Denoting the passage of substances through unbroken skin, as in absorption by inunction; also passage through the skin by needle puncture, including introduction of wires and catheters by Seldinger technique. SYN: transcutaneous, transdermic.
A condition marked by one or more cerebral cysts. [G. pera, a purse, a wallet, + enkephalos, brain]
George V., Spanish physician, &dag;1920. See P. sign.
Bernard, French physician, 1836–1903. See P. reflex.
A tendency to set rigid high standards of performance for oneself.
Blowing air into or through a cavity or canal to force apart its walls or to expel any contained material. [L. per-flo, pp, -flatus, to blow through]
Generic name for perfluorooctyl bromide.
perfluorooctyl bromide (PFOB) (per-floo′ro-ok-til bro′mid)
A bromine-substituted fluorocarbon, prepared as a particulate emulsion, used as a CT, MR, and ultrasound contrast medium.
A term applied to several muscles and nerves that, in their course, perforate other structures. [L. perforating]
Pierced with one or more holes. [L. perforatus, fr. per-foro, pp. -atus, to bore through]
Abnormal opening in a hollow organ or viscus. SYN: tresis. [see perforated]
An instrument for making a bony opening through the cranium. SYN: trephine (1) .
A protein found in the cytoplasmic granules of both T cytotoxic lymphocytes and natural killer cells. This protein is implicated in target cell lysis by the above cells. [L. per-foro, to bore, pierce, + -in]
performic acid (per-for′mik)
An organic peracid used in cleaving disulfide links in peptides by oxidizing cystinyl residues to cysteic acid. SYN: peroxyformic acid.
A minor degree of frostbite. [L. per-frigero, pp. -atus, to make cold, fr. frigus, cold]
The fluid used for perfusion; sometimes more broadly applied to fluid that has been forced through any more or less porous membrane or material. [see perfuse]
To force blood or other fluid to flow from the artery through the vascular bed of a tissue or to flow through the lumen of a hollow structure ( e.g., an isolated renal tubule). Cf.:perifuse, superfuse. [L. perfusio, fr. per- + fusio, a pouring]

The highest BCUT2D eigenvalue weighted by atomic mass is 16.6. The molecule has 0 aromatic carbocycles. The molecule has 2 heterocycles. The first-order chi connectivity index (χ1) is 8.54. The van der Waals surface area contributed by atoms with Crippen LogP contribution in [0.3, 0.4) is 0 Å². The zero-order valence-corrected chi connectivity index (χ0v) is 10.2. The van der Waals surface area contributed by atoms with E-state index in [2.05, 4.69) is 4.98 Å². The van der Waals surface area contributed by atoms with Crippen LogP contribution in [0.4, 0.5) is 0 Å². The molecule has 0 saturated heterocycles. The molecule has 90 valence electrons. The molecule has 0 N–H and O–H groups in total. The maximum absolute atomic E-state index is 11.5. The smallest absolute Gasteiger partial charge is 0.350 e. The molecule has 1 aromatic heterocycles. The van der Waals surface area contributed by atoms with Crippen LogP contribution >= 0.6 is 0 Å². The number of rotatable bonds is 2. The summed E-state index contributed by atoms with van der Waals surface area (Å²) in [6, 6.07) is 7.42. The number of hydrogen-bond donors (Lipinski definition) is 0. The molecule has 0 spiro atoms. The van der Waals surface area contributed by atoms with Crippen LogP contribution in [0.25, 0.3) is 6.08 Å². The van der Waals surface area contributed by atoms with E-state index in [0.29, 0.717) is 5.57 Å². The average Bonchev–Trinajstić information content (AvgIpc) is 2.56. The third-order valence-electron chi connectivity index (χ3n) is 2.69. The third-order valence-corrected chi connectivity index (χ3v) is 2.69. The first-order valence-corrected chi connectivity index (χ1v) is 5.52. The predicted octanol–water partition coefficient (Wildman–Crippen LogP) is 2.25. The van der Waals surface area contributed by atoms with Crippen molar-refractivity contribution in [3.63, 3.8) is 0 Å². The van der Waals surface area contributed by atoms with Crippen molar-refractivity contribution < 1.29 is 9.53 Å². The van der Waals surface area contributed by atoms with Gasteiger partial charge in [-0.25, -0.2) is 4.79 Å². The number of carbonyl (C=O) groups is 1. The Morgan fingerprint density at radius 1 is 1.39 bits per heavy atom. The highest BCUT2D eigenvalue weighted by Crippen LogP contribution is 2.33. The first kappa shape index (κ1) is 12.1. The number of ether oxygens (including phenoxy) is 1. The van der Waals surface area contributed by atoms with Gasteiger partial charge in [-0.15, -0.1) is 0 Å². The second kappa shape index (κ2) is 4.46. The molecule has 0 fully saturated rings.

1. The act of perfusing. 2. The flow of blood or other perfusate per unit volume of tissue, as in ventilation/p. ratio. regional p. p. of part of the body, especially a limb, and particularly with chemotherapeutic agents, for treatment of a malignant tumor, primary, recurrent, or metastatic.
pergolide mesylate (per′go-lid)
An ergot derivative with dopaminergic properties; used in parkinsonism.
perhexiline maleate (per-hek′si-len)
A coronary vasodilator and diuretic.
SYN: tetracyclic steroid nucleus.
Around, about, near. Cf.:circum-. [G. around]
periaccretio pericardii (per′i-a-kre′she-o per-i-kar′de-i)
Adhesion of the pericardium or part of it to the cardiac surface due to antecedent inflammation.
periacinal, periacinous (per-e-as′i-nal, -i-nus)
Surrounding an acinus.
Inflammation of the tissues surrounding a gland. [peri- + G. aden, gland, + -itis, inflammation] p. mucosa necrotica recurrens SYN: aphthae major, under aphtha.
SYN: pericholangitis. [peri- + G. angeion, vessel, + chole, bile, + -itis, inflammation]
Inflammation of the adventitia of a blood vessel or of the tissues surrounding it or a lymphatic vessel. SEE ALSO: periarteritis, periphlebitis, perilymphangitis. SYN: perivasculitis. [peri- + G. angeion, a vessel, + -itis, inflammation]
Surrounding or adjacent to the aorta.